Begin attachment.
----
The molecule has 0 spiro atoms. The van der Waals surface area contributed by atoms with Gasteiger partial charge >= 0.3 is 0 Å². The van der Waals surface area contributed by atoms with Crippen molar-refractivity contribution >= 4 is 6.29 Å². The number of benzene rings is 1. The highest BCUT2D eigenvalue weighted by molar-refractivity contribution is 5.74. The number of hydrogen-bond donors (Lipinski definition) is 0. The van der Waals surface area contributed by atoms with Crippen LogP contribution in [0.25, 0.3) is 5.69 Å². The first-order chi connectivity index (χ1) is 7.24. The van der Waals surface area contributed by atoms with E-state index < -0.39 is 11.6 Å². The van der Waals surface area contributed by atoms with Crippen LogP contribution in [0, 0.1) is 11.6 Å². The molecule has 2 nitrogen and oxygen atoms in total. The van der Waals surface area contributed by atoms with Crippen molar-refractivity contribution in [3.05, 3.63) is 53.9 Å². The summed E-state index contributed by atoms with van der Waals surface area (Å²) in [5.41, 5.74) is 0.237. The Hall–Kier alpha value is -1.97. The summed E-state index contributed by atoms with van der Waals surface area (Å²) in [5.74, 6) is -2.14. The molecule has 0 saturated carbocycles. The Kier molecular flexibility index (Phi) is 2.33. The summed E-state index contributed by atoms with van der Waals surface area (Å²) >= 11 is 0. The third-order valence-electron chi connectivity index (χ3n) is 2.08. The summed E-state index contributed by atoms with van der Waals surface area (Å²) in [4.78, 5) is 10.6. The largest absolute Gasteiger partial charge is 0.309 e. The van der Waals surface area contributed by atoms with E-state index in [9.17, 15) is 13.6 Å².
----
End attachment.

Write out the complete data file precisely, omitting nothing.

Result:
The molecule has 0 spiro atoms. The van der Waals surface area contributed by atoms with Gasteiger partial charge >= 0.3 is 0 Å². The van der Waals surface area contributed by atoms with Crippen molar-refractivity contribution >= 4 is 6.29 Å². The number of benzene rings is 1. The highest BCUT2D eigenvalue weighted by molar-refractivity contribution is 5.74. The number of hydrogen-bond donors (Lipinski definition) is 0. The van der Waals surface area contributed by atoms with Crippen LogP contribution in [0.25, 0.3) is 5.69 Å². The first-order chi connectivity index (χ1) is 7.24. The van der Waals surface area contributed by atoms with E-state index < -0.39 is 11.6 Å². The van der Waals surface area contributed by atoms with Crippen LogP contribution in [0, 0.1) is 11.6 Å². The molecule has 2 nitrogen and oxygen atoms in total. The van der Waals surface area contributed by atoms with Crippen molar-refractivity contribution in [3.05, 3.63) is 53.9 Å². The summed E-state index contributed by atoms with van der Waals surface area (Å²) in [5.41, 5.74) is 0.237. The Hall–Kier alpha value is -1.97. The summed E-state index contributed by atoms with van der Waals surface area (Å²) in [5.74, 6) is -2.14. The molecule has 0 saturated carbocycles. The Kier molecular flexibility index (Phi) is 2.33. The summed E-state index contributed by atoms with van der Waals surface area (Å²) >= 11 is 0. The third-order valence-electron chi connectivity index (χ3n) is 2.08. The summed E-state index contributed by atoms with van der Waals surface area (Å²) in [4.78, 5) is 10.6. The largest absolute Gasteiger partial charge is 0.309 e. The van der Waals surface area contributed by atoms with E-state index in [9.17, 15) is 13.6 Å².